Beau’s mother went to communion at the head of the row, came back to her seat, grabbed him and her handbag, and headed out the door before the Mass was over. Her eyes were red with tears. Shoes off, they arrive back home, not a word spoken.

Lesson learned: I know how much harm I have done, I can’t undo it – I’m powerless, beaten.


Without saying anything to anyone, Beau goes straight back to the Place and sits in there, no wire, door open, but safe in his sad world.

Later, his father comes to the door,

What are you doing in there?

I forgot to ask God’s forgiveness.’

The door to the Place slammed and the darkness closed in – but Beau had won – He’s not in the chicken wire at all. Perhaps his father will forget about it.

In the darkness, Beau carefully lifts the wire up and hangs it on the nail above his head giving him more space. As he lifts it, he hears a strange flapping sound. He feels around to find the 18 inch square of linoleum floor covering is loose underneath him. It has been nailed in place, but over time and probably his own shuffling, the nails have all pulled through. He’s able to stand on the wall support that is an inch higher than the floor, and lift up the linoleum. He can see shards of daylight through the gaps in the floorboards. It smells pretty bad under there, probably from his own pee, but there is a puff of fresh air every few seconds that makes his heart beat faster. He resolves to replace the lino and say nothing until he has found a way to make better use of this eureka moment.


Before dinner, Beau’s father pulls him out of the Place and tells him to wash up. He’s drunk, but he doesn’t seem aggressive. Beau’s subdued, compliant and not looking for a beating. He asks his son what he is going to tell them at school about the missing teeth and Beau responds with the required lie.

I was playing and fell out of a tree and must have hit a rock”.

Have some dinner.”

Lesson learned: Lying is OK to protect your family, but not okay to protect yourself.


So after a few extra lies to the nuns when he returned to school, some bragging rights to the other boys – “You oughta’ see what I did to the other guy!” and a few whispers from his siblings, that episode went away, his Father went back out on the road and his mother went off to work, smelling of way too much cheap makeup.

To everyone else, Beau fell out of a tree. The ‘Don’t ask, don’t tell’ policy was firmly in place at the family home, and he realized that while he was the current whipping boy, all the other children had been the primary focus at some time or another.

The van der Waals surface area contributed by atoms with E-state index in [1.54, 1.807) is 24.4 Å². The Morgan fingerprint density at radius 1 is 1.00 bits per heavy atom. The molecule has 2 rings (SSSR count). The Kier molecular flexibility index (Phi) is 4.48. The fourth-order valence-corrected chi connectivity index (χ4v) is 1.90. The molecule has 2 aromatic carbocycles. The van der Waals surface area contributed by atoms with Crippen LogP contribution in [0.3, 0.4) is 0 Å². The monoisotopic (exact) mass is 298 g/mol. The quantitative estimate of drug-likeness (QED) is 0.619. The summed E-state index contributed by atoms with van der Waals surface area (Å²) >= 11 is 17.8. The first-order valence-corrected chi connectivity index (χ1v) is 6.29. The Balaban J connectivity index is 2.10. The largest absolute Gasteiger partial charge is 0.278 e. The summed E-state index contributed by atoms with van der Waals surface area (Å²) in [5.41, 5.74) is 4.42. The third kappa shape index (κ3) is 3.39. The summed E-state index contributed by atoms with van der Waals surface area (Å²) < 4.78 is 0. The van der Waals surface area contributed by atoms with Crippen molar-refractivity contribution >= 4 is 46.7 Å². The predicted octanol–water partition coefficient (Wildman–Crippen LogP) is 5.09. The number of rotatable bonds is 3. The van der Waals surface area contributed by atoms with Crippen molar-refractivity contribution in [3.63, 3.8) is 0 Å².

Lesson Learned: Survival meant silence, failure was terminal.



With his father away, out came play. Even though Beau’s mother would tell her husband everything, there was that magic time between 3:30 pm when school let out and 6:45 pm when Beau’s mother rolled in. Sometimes there was a sibling around, sometimes not.


There was a garden shed at the very back of the yard. It was a reclaimed packing crate for an imported car. It was naturally ventilated with 1/2 inch gaps between the palings. These were the days before containers, when over-sized wooden crates were cheap and plentiful. There were a few building sites within a mile or so. It was easy to wander onto the sites and pick up scrap timber and nails that had fallen during the building work. On the way home from school Beau grabbed a few pieces of timber and a whole bunch of nails, he also got some paint tin lids – but he had always collected them.

Paint tin lids were quite simply the original Frisbee. The local boys had paint tin lid wars with each other – 8 inch metal disks flying back and forth until someone ended up in tears. A great game. This time, Beau took the builder’s booty back to the garden shed and left it there – then inside to peel the spuds, and slice the tripe.

Tripe is the only food stuff that can be mistaken for whitewall tires (remember them?). Kids were told that tripe was ideal for youngsters, because growing children needed meat and that was the best there was. It was diced into one inch blocks, and boiled forever before being served with a white sauce that was flour and milk. It created a globulous, gelatinous mass that always made Beau gag, but had to be eaten to keep his strength up.

After years of this, Beau finally figured out that bread squares, soaked in white sauce looked similar enough to tripe, to be able to pull a sleight of hand when it came to his plate.

He wolfed down the slurry before anyone could notice the difference – more for them, none for him. Beau’s health picked up immediately as he left tripe behind. These days, it’s the one food he refuses, still. He passes it off as ‘A Fashion Statement’ and lets it go – but it always makes him shiver.

Lesson learned: Stealth and deceit are a good thing.




When Beau’s father was home, he always ate steak. He always ate potatoes and he always drank beer. 3 meals a day, seven days a week, he ate steak and potatoes, although he was rarely seen to drink beer before noon. The family had to feed him steak because he was the ‘bread winner’ and men needed to have their red meat. Beau’s mother worked too, but in those days, women’s wages were a third of men’s, so they didn’t need to be fed so well and women were obviously less important.

Lesson learned: There is a pecking order that can never be questioned.


The myxomatosis virus that was released to combat the rabbit plagues throughout Australia were starting to close in on the local area, but that didn’t stop young boys from spearing and even netting the tasty rodents. They quickly learned about the look of a Myxo rabbit and only used them for skinning contests, while those that were unaffected were kept for the pot. This was the red meat supplement and Beau’s father wouldn’t dream of eating them, ‘Give me a steak any day’ – so for at least 6 months of the year the rest of the family had a good chance of having rabbit on the menu once or twice a week.